ORLANDO, Fla. – Ken Graham, the director of the National Oceanic and Atmospheric Administration’s National Hurricane Center, warned Tuesday that South Florida residents should not let their guard down.
The 2022 Atlantic hurricane season is from June to November and residents in Monroe, Miami-Dade, Broward, and Palm Beach counties should use the next month to prepare.
Graham said the United States had more Category 4 Hurricanes make landfall from 2017 to 2021 than from 1963 to 2016. And that, he said, is a sign that preparedness is key.
“It looks like we are going to be busy again,” Graham said while attending the National Hurricane Conference in Orlando.
The conference, known as the nation’s forum for education and professional training in hurricane preparedness, is from Tuesday to Wednesday at the Rosen Centre Hotel. Graham had a team in attendance.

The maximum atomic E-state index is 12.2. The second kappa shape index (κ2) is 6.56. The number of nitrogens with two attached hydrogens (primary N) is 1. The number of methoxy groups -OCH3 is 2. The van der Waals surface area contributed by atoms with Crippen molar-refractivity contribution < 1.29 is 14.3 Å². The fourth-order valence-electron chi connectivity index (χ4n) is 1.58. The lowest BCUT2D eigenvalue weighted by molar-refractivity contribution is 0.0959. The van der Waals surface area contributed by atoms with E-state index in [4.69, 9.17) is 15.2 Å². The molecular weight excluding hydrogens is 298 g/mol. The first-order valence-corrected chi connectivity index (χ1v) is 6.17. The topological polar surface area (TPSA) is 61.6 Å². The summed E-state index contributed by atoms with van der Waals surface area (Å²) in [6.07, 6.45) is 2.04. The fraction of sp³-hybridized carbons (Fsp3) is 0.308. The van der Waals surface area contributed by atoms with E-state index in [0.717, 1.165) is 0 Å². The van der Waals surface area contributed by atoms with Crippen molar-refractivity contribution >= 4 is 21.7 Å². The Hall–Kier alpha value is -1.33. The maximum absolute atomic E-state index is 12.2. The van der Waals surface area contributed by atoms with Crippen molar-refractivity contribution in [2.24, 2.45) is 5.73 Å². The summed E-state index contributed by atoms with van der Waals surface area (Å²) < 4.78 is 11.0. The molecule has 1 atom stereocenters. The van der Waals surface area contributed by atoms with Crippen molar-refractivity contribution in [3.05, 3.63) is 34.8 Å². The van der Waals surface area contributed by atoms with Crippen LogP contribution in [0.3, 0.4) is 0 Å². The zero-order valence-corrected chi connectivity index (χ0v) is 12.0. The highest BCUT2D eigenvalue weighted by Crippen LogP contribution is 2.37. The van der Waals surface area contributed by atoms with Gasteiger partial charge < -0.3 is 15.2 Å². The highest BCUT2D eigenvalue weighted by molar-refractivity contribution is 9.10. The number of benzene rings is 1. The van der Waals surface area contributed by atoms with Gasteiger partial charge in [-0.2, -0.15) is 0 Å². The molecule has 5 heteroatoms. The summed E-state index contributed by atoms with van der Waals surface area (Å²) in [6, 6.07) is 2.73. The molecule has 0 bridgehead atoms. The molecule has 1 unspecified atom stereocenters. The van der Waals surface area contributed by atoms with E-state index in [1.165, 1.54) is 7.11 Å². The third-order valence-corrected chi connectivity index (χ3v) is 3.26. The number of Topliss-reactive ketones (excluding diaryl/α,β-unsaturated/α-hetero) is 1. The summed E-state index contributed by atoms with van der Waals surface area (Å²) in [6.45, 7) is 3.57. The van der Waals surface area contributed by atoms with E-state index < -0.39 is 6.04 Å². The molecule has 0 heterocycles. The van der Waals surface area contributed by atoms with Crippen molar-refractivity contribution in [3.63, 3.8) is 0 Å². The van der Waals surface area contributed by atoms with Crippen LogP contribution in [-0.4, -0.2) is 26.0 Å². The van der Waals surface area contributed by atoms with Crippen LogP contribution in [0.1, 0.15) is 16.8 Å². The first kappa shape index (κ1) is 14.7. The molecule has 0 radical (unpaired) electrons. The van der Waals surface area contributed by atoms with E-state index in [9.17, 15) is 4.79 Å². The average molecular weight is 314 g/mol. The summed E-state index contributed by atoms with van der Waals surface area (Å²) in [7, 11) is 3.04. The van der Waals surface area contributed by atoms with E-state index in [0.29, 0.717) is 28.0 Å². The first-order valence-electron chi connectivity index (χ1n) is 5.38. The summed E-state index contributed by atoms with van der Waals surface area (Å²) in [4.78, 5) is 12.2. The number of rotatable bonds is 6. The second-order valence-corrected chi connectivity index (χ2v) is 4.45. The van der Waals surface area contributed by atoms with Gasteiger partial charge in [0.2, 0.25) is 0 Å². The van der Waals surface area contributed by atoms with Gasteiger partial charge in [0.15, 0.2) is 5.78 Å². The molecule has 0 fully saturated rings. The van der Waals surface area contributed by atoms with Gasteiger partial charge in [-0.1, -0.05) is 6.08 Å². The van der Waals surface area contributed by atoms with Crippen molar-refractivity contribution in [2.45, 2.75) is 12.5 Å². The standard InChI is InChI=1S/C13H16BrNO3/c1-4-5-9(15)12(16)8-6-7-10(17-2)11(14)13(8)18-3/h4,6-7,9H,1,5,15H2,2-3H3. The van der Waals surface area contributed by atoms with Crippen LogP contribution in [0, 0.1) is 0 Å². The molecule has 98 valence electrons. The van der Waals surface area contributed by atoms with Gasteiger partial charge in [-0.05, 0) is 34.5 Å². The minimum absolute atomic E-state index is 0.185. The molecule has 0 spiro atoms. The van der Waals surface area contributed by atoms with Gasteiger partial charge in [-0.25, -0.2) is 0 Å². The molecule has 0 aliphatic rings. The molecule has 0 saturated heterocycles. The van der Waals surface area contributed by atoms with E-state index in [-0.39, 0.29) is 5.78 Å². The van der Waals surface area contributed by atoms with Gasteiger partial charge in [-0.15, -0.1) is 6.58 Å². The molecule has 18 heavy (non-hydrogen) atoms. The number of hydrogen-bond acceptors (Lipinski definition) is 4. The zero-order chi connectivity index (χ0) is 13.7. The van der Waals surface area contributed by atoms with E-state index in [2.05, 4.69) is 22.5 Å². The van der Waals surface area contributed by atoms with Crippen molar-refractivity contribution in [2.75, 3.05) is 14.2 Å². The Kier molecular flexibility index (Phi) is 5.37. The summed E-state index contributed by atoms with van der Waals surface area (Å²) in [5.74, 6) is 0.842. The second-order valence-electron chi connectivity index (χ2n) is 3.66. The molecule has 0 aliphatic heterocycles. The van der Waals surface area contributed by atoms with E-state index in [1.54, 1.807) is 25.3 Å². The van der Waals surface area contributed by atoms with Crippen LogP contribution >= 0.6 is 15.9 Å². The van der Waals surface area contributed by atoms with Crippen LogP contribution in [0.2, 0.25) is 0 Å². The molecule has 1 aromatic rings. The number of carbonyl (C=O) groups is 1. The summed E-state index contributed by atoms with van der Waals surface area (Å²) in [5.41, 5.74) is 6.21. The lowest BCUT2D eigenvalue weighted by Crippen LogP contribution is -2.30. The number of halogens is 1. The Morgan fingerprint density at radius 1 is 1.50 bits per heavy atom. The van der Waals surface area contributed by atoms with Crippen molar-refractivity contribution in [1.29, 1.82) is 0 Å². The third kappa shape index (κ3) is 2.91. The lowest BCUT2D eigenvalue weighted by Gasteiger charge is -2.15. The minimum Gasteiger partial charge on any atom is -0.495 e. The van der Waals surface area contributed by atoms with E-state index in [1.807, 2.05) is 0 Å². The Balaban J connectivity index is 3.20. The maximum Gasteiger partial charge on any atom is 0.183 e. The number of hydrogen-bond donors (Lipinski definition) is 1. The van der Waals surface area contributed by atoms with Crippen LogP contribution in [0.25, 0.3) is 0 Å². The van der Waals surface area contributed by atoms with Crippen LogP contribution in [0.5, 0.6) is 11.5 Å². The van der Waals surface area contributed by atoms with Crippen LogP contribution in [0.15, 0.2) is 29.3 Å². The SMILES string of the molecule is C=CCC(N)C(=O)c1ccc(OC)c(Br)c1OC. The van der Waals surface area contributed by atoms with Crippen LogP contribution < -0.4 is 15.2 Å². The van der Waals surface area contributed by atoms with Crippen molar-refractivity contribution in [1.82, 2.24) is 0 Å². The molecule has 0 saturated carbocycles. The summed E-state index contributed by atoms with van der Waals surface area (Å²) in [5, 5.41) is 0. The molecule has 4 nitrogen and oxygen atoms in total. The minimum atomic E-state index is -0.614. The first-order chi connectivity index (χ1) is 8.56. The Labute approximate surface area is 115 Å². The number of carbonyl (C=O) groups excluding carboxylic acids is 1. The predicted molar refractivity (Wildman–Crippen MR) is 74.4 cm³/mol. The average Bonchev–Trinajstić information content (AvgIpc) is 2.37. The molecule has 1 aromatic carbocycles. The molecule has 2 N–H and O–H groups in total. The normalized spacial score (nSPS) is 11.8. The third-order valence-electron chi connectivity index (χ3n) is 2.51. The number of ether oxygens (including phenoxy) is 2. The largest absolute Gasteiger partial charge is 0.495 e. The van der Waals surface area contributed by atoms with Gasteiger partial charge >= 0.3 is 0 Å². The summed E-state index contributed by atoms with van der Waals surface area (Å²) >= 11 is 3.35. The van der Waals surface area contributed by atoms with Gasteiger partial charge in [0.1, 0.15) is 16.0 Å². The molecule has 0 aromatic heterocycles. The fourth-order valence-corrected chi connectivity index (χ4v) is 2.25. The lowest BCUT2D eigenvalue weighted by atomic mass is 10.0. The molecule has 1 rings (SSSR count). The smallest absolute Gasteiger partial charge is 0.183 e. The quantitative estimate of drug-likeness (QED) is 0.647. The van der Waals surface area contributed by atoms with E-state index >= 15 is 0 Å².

Michael Brennan, of NOAA’s NHC’s Hurricane Specialist Unit in Miami, focuses on issuing tropical cyclone forecasts and warnings for the Atlantic and eastern North Pacific hurricane basins.
“We have enough tools now to recognize the conditions that are favorable for rapid intensification,” Brennan said about the improvements in technology available to forecasters.
There is always room for improvement in science. This is why Cody Fritz, an NHC storm surge specialist in Miami, is always busy coming up with creative solutions.
“I think the products that we provide that kind of illustrate where the surge is going to occur or how high the water is going to be — I do think that’s better or easier for people to kind of understand,” Fritz said.
Hurricane experts know that staying informed is key to developing an effective strategy to mitigate the risks.
“Just because it hasn’t happened in the last few years, doesn’t mean it can’t happen next season or this season, so [we] can’t let our guard down,” Graham said.
4:30 p.m. report: A look at the conference’s exposition area